Google translations: I don't know how they cope with other languages but they often produce gibberish from Spanish. The sub-heading for yesterday's El País article was: El rechazo que suscita la reforma del aborto aconseja retirarla, no prolongar su tramitación. Google came up with: "The rejection raises abortion reform withdraw advised not prolong its processing." Be warned.

Finally, but on the same note, . . . A friend of my younger daughter who lives in Madrid kindly sent me a breakfast menu which must rank among the best/worst. The funniest item was a "bludgeon" but I've yet to work out what the Spanish word was. Perhaps barra.

Tuesday, January 28, 2014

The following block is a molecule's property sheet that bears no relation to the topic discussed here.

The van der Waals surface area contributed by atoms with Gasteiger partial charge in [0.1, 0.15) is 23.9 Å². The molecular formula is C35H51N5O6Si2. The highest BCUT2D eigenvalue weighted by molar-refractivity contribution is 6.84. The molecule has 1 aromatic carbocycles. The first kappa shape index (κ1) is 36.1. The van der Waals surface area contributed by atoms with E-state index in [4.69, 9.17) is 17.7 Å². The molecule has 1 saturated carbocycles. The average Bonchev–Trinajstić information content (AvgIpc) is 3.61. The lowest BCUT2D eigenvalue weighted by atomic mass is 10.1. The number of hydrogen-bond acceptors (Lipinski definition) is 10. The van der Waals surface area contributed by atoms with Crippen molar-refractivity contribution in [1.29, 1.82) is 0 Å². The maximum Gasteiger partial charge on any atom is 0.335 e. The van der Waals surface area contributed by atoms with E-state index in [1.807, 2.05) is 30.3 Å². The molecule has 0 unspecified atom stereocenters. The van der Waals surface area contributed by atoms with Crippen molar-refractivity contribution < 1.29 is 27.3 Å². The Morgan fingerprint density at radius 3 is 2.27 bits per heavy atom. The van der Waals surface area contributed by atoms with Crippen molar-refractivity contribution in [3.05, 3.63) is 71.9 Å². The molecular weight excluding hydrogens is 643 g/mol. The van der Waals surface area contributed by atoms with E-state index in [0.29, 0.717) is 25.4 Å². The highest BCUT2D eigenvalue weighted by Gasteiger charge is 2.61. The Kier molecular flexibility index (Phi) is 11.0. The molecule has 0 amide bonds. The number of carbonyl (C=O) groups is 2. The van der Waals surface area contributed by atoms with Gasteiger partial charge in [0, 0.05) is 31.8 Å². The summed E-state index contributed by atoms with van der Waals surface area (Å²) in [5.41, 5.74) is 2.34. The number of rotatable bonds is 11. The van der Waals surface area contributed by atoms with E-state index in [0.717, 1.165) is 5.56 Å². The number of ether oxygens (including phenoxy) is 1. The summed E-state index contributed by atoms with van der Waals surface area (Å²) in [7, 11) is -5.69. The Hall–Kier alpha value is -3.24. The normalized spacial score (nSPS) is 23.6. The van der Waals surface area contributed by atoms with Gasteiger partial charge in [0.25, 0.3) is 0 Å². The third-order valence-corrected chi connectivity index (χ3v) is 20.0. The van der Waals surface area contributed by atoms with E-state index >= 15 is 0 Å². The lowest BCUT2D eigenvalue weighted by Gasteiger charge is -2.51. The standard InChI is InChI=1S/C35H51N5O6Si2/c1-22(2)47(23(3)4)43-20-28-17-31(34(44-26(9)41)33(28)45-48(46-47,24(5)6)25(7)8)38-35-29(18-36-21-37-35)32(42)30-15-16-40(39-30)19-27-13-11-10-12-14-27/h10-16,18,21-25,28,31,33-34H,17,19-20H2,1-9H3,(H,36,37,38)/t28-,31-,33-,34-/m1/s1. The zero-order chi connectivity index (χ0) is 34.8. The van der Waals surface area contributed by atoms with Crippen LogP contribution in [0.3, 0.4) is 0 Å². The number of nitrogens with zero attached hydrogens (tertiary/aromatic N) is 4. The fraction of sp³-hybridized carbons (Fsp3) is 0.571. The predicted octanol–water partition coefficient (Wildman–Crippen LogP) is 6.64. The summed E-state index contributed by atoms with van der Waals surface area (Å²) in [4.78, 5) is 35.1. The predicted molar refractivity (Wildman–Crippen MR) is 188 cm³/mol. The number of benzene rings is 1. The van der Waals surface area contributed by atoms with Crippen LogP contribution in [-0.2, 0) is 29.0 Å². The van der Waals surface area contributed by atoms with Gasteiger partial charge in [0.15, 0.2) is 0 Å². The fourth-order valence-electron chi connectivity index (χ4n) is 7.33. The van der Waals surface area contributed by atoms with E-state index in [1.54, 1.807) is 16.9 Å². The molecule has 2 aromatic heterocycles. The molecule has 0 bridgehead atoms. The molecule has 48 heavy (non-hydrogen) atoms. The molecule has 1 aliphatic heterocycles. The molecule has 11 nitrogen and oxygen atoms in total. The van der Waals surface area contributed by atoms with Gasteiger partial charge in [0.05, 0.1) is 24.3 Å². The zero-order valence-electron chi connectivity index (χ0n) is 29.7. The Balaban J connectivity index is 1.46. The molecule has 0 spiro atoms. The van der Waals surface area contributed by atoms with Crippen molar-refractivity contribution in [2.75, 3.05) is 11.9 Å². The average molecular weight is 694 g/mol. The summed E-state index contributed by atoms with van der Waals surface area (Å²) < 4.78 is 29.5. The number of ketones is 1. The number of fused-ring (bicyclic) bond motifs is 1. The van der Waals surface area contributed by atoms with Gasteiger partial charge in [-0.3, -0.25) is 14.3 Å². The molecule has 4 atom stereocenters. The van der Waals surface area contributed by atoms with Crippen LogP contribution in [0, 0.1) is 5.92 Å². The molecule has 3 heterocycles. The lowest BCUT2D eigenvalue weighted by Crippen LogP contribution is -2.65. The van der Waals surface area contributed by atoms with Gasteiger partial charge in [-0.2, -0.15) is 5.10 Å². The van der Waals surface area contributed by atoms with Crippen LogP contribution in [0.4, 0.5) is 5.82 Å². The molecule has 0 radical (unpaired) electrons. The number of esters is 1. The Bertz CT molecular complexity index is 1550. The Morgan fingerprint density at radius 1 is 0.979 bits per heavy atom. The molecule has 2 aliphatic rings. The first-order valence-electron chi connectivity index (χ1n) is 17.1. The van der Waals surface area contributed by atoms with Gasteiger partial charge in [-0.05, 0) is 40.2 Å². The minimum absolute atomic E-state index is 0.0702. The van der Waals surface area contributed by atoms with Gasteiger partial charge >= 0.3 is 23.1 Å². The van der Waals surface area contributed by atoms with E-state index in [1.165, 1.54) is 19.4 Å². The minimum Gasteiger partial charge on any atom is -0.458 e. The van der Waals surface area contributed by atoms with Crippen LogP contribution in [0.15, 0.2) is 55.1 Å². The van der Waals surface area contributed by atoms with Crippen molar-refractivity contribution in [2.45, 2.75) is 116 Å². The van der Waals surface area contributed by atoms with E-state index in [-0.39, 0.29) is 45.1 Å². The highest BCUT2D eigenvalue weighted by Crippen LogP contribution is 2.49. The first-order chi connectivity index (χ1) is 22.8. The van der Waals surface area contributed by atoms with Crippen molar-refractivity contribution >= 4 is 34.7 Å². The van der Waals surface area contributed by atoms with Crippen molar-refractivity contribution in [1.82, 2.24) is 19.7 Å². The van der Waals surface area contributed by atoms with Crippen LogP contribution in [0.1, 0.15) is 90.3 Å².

Booming tourism receipts?; Rail safety measures and more; Hands off Columbus!; Messy abortion; & Mature women.

One major success for Spain in 2013 was the growth in its tourism receipts. Which were 10% up, at €59bn. The government has naturally trumpeted this success but (HT to Lenox Napier), the workers at the coal-face say this number doesn't square with their receipts of only €45bn. Be that as it may, Brits continued to dominate the Foreign Visitors table, followed by the Germans and the French. But it's the Russians who are surging up the chart, though they're still only 4% of the total of 60m.

It could hardly be otherwise but, following the Santiago rail crash that claimed 79 lives, the national carrier, RENFE, has announced a series of new safety measures. These include the signalling system that was deliberately not installed for the final 8km of the line from Madrid into Santiago. We await the judge's verdict on whether anyone is guilty of anything for this decision. We also wait to see whether the suggestion that tickets will need to display the full name and ID of each passenger mean that buying a ticket from Pontevedra to Vigo will now mean another bureaucratic hassle.